The warlord’s troops used mortars and machine guns shooting at the Red Army volunteers as they crawled toward them. After fierce fighting, Mao’s troops took the bridge and the Red Army crossed.

The Nationalists had made a mistake by not cutting the bridge’s chains.

However, The Long March was not over. The Red Army was heavily outnumbered, and they had some of the highest mountains in the world to cross before reaching the Fourth Red Army and safety deep in Western China.

In June 1935, eight months and over three-thousand miles into the Long March, Mao’s Red Army moved into Western Sichuan Province. For a time, Mao’s troops were safe from Chiang Kai-shek’s Nationalists.

Meanwhile, the Japanese launched an attack on another northern Chinese province. The Japanese now occupied most of Northern China and the Chinese living there knew little about the struggle between Mao and Chiang Kai-shek.

Feeling abandoned, they were alienated from the Nationalist government.

Meanwhile, the PLA had to cross the Snowy Mountains with peaks as high as 15,000 feet. Because these mountains were so rugged and dangerous, the Nationalist Army stopped the pursuit and waited for the mountains to kill Mao.

Some historians believed crossing these mountains was a blunder, but Mao had no choice. Only defeat waited behind him, and there was no turning back.

The thin air and the steep, snow-covered mountains exhausted the troops. A shortage of food, lack of firewood, and snow blindness all contributed to the challenge. While crossing the mountains and linking up with the Fourth Red Army, thousands were lost.

Once joined, the combined PLA armies numbered 100,000 troops.

The next challenge was the deadliest obstacle of all—a high-desert grassland. There was no choice. All the easy routes were controlled by Chiang Kai-shek’s troops.

Then heavy rains came, which turned the grassland into a swamp.

There was no drainage in the grasslands. As it rained, the water saturates the soil and turned it into a swamp. Beneath the flowers and grass were hidden bogs that swallowed men and animals whole.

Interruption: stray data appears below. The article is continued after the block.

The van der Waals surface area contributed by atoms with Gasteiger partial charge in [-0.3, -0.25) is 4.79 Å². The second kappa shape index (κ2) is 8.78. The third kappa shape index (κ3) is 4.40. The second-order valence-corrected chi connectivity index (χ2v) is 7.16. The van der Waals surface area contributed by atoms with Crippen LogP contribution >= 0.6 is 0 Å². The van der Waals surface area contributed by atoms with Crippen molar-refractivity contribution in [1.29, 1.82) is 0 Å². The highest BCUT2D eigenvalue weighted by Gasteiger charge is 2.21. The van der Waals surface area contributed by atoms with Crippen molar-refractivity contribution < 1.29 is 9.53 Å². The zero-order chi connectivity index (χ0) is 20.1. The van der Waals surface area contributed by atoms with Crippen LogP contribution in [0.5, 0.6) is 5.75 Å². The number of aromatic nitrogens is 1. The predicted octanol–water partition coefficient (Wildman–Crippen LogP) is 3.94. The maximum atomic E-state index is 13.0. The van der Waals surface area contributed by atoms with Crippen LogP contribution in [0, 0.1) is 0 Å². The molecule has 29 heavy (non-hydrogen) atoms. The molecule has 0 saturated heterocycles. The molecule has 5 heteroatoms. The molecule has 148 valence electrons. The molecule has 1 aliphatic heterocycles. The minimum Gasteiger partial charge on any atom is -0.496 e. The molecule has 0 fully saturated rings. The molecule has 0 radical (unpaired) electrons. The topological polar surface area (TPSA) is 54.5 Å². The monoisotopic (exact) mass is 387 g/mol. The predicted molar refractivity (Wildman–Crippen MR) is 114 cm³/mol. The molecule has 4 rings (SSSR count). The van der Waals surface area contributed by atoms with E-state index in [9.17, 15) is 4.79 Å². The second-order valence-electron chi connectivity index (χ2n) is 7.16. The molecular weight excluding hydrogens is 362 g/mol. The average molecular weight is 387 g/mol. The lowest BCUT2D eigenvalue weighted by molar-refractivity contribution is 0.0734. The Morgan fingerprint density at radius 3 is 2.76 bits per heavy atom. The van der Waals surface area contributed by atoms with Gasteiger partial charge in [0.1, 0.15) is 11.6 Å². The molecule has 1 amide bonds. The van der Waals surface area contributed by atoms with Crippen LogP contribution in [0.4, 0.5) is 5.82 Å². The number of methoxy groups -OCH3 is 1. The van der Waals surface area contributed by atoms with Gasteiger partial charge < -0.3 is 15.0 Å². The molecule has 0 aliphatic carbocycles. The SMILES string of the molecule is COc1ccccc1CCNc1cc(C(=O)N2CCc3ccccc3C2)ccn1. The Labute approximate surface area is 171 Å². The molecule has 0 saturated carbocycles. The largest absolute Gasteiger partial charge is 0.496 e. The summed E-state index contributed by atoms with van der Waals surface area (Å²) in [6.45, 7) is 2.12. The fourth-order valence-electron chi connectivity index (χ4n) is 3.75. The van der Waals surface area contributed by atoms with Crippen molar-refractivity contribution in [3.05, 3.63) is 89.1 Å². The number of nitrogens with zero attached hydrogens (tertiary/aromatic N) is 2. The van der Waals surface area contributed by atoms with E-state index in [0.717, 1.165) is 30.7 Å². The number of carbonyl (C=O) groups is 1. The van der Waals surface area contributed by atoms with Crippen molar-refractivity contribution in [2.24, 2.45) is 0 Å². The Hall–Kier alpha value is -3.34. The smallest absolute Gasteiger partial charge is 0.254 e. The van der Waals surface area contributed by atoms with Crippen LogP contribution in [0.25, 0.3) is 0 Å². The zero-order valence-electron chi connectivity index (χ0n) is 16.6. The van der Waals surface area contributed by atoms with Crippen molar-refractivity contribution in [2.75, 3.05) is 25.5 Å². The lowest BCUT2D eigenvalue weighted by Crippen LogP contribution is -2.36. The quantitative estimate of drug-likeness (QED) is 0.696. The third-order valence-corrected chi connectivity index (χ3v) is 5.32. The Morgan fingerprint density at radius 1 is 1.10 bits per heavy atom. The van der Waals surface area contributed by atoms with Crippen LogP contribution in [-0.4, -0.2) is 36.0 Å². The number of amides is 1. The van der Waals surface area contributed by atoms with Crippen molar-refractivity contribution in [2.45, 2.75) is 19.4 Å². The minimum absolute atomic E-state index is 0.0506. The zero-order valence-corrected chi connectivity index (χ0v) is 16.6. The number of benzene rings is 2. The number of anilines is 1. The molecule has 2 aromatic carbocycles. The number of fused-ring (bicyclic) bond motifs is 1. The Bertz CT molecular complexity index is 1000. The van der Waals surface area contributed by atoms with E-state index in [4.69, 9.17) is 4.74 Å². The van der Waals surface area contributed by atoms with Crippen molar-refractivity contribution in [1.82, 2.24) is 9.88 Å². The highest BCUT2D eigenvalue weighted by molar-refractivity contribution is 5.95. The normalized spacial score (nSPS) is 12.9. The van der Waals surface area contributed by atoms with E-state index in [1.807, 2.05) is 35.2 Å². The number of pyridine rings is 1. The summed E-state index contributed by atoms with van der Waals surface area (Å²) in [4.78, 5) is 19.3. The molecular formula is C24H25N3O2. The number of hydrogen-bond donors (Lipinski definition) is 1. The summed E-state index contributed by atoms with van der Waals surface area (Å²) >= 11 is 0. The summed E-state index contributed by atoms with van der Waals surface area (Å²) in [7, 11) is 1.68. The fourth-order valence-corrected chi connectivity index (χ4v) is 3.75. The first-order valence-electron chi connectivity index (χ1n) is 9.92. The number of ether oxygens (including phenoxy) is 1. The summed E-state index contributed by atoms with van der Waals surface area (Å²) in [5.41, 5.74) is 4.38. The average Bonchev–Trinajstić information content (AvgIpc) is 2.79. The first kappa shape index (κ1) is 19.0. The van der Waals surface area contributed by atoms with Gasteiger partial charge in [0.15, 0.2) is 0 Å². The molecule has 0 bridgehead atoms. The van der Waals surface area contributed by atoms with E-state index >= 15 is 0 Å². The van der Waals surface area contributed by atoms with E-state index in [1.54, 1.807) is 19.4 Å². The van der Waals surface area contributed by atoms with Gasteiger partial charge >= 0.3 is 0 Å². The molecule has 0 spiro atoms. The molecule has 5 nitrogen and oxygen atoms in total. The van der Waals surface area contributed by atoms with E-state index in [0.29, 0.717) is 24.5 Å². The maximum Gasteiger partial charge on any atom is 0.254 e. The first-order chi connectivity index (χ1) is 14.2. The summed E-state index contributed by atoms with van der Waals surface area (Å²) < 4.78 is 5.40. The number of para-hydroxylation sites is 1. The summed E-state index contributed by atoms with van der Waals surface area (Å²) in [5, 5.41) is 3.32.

With temperatures were slightly above freezing, food became scarce and was rationed.

When there was no food, the troops boiled the grass and added a touch of salt. Everyone was weak. Those who collapsed were left to die, because the survivors did not have the strength to help.

The Red Army lost more troops in the grassland than from the Snowy Mountains. A Nationalist army followed the Communists into the grasslands but turned back because of the difficulty and risks.

One reason the Nationalists turned back was that Chiang Kai-shek suffered from a lack of loyalty among his troops and generals. He even feared that one of his generals might kill him.

On the other hand, the loyalty of Mao’s troops was unquestioned.

However, the general of the Fourth Red Army argued with Mao and the two armies split.

Mao’s army was weak and still had hundreds of miles to go to reach safety. One obstacle remained—the dangerous Lazikou pass, which had been fortified by Nationalist troops.

To survive, Mao’s troops would have to take the pass or return through the grassland.

Not wanting to return through the grassland, Mao issued orders to take the pass. The fighting was fierce and the PLA took heavy losses without success.

Then Mao stopped the direct assaults and sent skilled climbers up one of the canyon’s walls. From the high ground, they shot down at the Nationalist fortifications blocking access to the pass.

One volunteer wrapped his body in explosives, leaped from the cliff into the middle of the Nationalist fortifications and blew himself up opening the pass.

Mao’s First Red Army finally reached desolate and rugged Shaanxi Province. The Long March was over, and Mao’s troops linked up with other Red Army elements that already had a base there.

Of the original 87,000 that started the Long March, fewer than 6,000 survived. These survivors would recruit and train a new army.

The Long March turned Mao into a leader with a following from the common people of China.

Eventually, the Fourth Red army arrived, but two-thirds had been killed in battles.

Chiang Kai-shek planned a new campaign to defeat Mao, but Chiang’s supporters and generals forced him to cooperate with the Communists to defeat the Japanese.

After World War II, the Chinese Civil War resumed, and in 1949, Mao won China and Chiang Kai-shek, distrusted by most rural Chinese and still supported by America, fled to Taiwan with the remnants of his army.